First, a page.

Tuesday, 7 July 2009

The Emperor's Clothes

I scare men. I don't just mean first thing in the morning when my curls look like Medusa's snakes, my eyes look like a boxer's after a fight and my breath can melt plastic. No, I mean all the time. Without fail. Apparently I'm intimidatingly smart (read: ball-bustingly annoying), frighteningly intuitive (a.k.a. judgmental), and fiercely independent (shamelessly selfish). It seems some men are intrigued by these qualities at first but rapidly come to realize I'm too much of a pain in the ass to put up with. Oh well, nuts to them.

Obviously they have no idea what it means to deal with a difficult character. Which is why I think all men should be made to watch Valentino The Last Emperor (valentinomovie.com). And ladies, it would behoove you to drag them to it kicking and screaming, if necessary. (I normally don't endorse that sort of conjugal behaviour. I have never, for example, taken a boyfriend shopping with me against his will, forcing him to join the legions of emasculated men who are made to seek out the sporadic chairs strewn about any given department store, handbag in tow and sit for hours as their ladyfriend tries on sixteen different pairs of jeans in sixteen different washes and sixteen different cuts, each time asking "do these make my ass look fat?") Because watching the legendary couturier and all around genius Valentino Garavani in action, chewing out his partner Giancarlo Giammetti and generally causing everyone around him quake in their bespoke boots is sure to make even the most dour woman seem like Little Miss Sunshine.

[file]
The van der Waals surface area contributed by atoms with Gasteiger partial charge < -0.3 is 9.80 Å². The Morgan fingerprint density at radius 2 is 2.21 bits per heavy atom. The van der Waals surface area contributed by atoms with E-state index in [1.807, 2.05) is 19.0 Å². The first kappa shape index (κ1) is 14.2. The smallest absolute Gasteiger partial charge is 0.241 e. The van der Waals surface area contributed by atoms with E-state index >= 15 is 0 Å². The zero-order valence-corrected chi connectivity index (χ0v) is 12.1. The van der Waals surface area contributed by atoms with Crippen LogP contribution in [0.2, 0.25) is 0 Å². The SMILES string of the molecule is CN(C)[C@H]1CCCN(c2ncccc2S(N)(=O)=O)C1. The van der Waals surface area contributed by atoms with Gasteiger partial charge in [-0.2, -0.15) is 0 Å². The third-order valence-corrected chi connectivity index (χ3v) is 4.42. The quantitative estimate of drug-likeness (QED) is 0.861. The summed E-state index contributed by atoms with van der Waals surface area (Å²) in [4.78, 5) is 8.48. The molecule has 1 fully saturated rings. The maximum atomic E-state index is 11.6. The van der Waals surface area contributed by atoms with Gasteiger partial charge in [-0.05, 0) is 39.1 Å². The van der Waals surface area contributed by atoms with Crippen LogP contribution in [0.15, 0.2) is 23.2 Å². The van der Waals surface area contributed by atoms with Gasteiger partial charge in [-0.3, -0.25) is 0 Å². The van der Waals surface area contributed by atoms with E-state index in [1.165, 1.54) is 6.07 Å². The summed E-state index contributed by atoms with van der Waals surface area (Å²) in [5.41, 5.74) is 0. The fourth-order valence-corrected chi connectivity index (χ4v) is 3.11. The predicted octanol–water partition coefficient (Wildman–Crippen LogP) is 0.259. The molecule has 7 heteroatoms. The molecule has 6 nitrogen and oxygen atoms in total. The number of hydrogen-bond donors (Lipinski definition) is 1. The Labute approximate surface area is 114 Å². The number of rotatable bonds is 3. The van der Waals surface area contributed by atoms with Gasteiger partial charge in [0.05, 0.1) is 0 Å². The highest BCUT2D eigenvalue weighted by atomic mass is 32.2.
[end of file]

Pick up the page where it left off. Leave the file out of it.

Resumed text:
That said, however, it's magic to watch this man in action. Just like the old belief that it's acceptable for a girl to be bitchy as long as she's really pretty*, Valentino's diva is forgiven once those awe inspiring dresses come down the runway. (*It should be noted that I've only ever heard that belief espoused by my friends in Italy. So, you know, consider the source.) His genius with a ruffle, his eye for a paillette, his intuition with colour is, sadly, something that will die with him. Oh sure, we've all thought this before. Who could ever carry on the legacy of Coco Chanel? No one will ever hold a candle to Hubert de Givenchy. Christian Dior cannot be replaced! And yet those houses carry on, with new and groundbreaking talents at the helm. But couture is a dying art. Or at least the brand of classic couture that makes princesses out of chambermaids is. And if anyone can make a Jackie O out of a hot mess it is Valentino. As Matt Tyrnauer, the movie's director, said to a theatre of fashion lovers last night, Valentino learned his craft in the 1940s from Jean Desses who learned his craft in the 1920s. As this generation starts to take their last bows, a stitch of that authenticity, that art, that passion and that belief that beauty conquers all will unravel and so too will some of the magic.

And ladies, even if all the promises of foot rubs and fellatio can't get you to drag your man to this flick, go alone. Like I said, nuts to them. The Emperor calls the shots.

1 comment:

  1. Hi Marilisa! Carlo and I are going to see this tonight. And get this- it was *his* idea. hah!